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June 23, 2014

[I am in Praha/Prague (Praha means “threshold” in Czech) in the Czech Republic. The next few posts are some random observations.] I meet many American Jews who have no idea why they should bother being Jewish. I am not haunted by this question, perhaps because I spend much of my time teaching among people who are not Jewish. I see and value differences among people and between religions, and I am not so quick to plunge into a homogenized spirituality… Read more

June 23, 2014

[I am in Praha/Prague (Praha means “threshold” in Czech) in the Czech Republic. The next few posts are some random observations.] I was walking through the Jewish Quarter of Prague for the third time since my arrival here last week. On my first stroll through the quarter I couldn’t help but notice the many sidewalk shops and marionette stores selling magnets, statues, and puppets bearing the image and likeness of Hasidic Jews. It struck me as odd, but I didn’t… Read more

June 23, 2014

[I am in Praha/Prague (Praha means “threshold” in Czech) in the Czech Republic. The next few posts are some random observations.] Today I spend several hours with an official Czech tour guide on an official Czech tour of Prague. I stress “official” because what we were told is the “official” story of Prague that the Czech people want us to know. For example, the close proximity of a synagogue and a church was a sign of the camaraderie of Jews… Read more

June 22, 2014

[I am in Praha/Prague (Praha means “threshold” in Czech) in the Czech Republic. The next few posts are some random observations.] Next to my hotel stands the Golem of Prague. He is six feet tall, a full two feet short of the original. Perhaps clay settles over so many centuries. I’m only in my sixties and I have already lost inches in height (though I have gained these inches in width). One reason I came to Prague was to meet… Read more

June 22, 2014

[I am in Praha/Prague (Praha means “threshold” in Czech) in the Czech Republic. The next few posts are some random observations.] Today I learned I am too radical for some countries. I took this as a compliment. To be radical is to return to the root of things. For me the root of religion is story: a bold (albeit often denied) and imaginal act of resistance in the face of life’s chaos and transience (tohu va vohu, and hevel havalim… Read more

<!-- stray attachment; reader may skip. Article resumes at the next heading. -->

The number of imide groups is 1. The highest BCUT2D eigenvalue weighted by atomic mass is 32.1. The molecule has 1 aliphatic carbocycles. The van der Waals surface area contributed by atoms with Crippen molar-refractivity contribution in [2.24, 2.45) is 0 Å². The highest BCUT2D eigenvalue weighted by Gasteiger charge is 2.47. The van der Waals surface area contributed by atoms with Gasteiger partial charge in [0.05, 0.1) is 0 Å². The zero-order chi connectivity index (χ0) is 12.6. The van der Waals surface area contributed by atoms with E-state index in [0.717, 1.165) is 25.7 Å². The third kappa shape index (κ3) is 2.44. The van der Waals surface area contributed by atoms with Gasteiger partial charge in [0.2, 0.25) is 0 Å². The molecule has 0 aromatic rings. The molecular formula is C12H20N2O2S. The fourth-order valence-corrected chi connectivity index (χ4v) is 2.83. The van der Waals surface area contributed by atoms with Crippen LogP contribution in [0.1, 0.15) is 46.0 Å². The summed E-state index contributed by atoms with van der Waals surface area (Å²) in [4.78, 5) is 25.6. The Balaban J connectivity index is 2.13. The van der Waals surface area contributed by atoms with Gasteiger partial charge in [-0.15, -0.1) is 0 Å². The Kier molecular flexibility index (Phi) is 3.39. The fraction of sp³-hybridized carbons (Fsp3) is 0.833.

June 16, 2014

Dear Rabbi Rami, Is it true that the Jews are God’s Chosen People? What does it mean? The Jews are God’s Chosen People the way Jesus is the Son of God, Krishna is God, Thomas A. Anderson (aka Neo) is the One, and Superman (aka Kal–El, aka Clark Kent) is the son of Krypton’s greatest scientist, Jor-El. Each of these statements is true within the narrative that affirms them, and that is the only realm of truth we humans have…. Read more

June 16, 2014

Dear Rabbi Rami, I have a very difficult time with explicitly masculine names for God. I particularly balk at Adonai, Lord, which to me is the epitome of male privilege and power over women and maybe over nonJews as well. How do you make peace with Adonai? I don’t. While I confess to falling into habitual use of Adonai when I am not paying attention, when I am paying attention I substitute HaMakom (the Place) instead. Here’s why: first I… Read more

June 13, 2014

Dear Rabbi Rami, What are the meanings of tallit and kippa, and what does it feel like to wear them? First let me say that I am wearing a kippa (yarmulkah, skull cap) at the moment as I am about to lead a Shabbaton. I always were a kippa when I lead workshops and retreats as a reminder that there is something greater than my egoic self. And while I used to where a kippa all the time, I no… Read more

June 12, 2014

If Torah, Shabbat, and Shechinah (the Presence of God) are all feminine, and without them there is no Judaism, why does Judaism appear to be a bastion of masculine patriarchal power? You raise two issues with this question: first the role of the feminine in Judaism, and second the lack of female power in Judaism. The answer to the second is easier to answer: Judaism, specifically Rabbinic Judaism which is has dominated Judaism since the fall of the Temple to… Read more

June 10, 2014

Two years ago Twitter agreed to comply with Germany’s law prohibiting neo–Nazi propaganda and organizations, and banned one such group from the social media site. Last month Turkey got Twitter to censor material it found offensive. The United Kingdom tried to do something similar with YouTube, and today Twitter is complying with Pakistan’s blasphemy laws and prohibiting anything that offends the Pakistani understanding of Islam [#welovethehaqqaninetwork]. I can understand Pakistan being upset with Twitter, and I can understand others being… Read more


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